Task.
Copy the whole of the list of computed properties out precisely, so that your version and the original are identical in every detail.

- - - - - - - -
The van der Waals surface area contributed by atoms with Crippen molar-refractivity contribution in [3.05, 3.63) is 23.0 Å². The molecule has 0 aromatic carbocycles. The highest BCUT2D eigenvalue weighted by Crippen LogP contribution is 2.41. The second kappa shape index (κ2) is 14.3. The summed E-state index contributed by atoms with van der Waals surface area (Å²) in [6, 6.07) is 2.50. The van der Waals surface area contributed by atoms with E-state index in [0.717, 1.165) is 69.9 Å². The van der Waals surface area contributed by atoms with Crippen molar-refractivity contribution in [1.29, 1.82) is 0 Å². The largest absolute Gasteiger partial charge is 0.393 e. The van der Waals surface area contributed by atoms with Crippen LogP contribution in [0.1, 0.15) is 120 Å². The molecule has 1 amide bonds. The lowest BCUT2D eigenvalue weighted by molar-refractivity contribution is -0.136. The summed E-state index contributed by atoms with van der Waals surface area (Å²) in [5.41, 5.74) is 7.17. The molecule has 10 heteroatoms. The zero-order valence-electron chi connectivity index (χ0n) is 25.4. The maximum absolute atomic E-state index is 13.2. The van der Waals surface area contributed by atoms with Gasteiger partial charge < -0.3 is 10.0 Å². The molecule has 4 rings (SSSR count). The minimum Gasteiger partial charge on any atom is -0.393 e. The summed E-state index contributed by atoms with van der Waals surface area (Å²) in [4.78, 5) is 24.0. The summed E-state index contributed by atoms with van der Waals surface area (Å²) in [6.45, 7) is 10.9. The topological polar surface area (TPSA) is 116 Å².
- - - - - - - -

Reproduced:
The van der Waals surface area contributed by atoms with Crippen molar-refractivity contribution in [3.05, 3.63) is 23.0 Å². The molecule has 0 aromatic carbocycles. The highest BCUT2D eigenvalue weighted by Crippen LogP contribution is 2.41. The second kappa shape index (κ2) is 14.3. The summed E-state index contributed by atoms with van der Waals surface area (Å²) in [6, 6.07) is 2.50. The van der Waals surface area contributed by atoms with E-state index in [0.717, 1.165) is 69.9 Å². The van der Waals surface area contributed by atoms with Crippen molar-refractivity contribution in [1.29, 1.82) is 0 Å². The largest absolute Gasteiger partial charge is 0.393 e. The van der Waals surface area contributed by atoms with Crippen LogP contribution in [0.1, 0.15) is 120 Å². The molecule has 1 amide bonds. The lowest BCUT2D eigenvalue weighted by molar-refractivity contribution is -0.136. The summed E-state index contributed by atoms with van der Waals surface area (Å²) in [5.41, 5.74) is 7.17. The molecule has 10 heteroatoms. The zero-order valence-electron chi connectivity index (χ0n) is 25.4. The maximum absolute atomic E-state index is 13.2. The van der Waals surface area contributed by atoms with Gasteiger partial charge < -0.3 is 10.0 Å². The molecule has 4 rings (SSSR count). The minimum Gasteiger partial charge on any atom is -0.393 e. The summed E-state index contributed by atoms with van der Waals surface area (Å²) in [4.78, 5) is 24.0. The summed E-state index contributed by atoms with van der Waals surface area (Å²) in [6.45, 7) is 10.9. The topological polar surface area (TPSA) is 116 Å².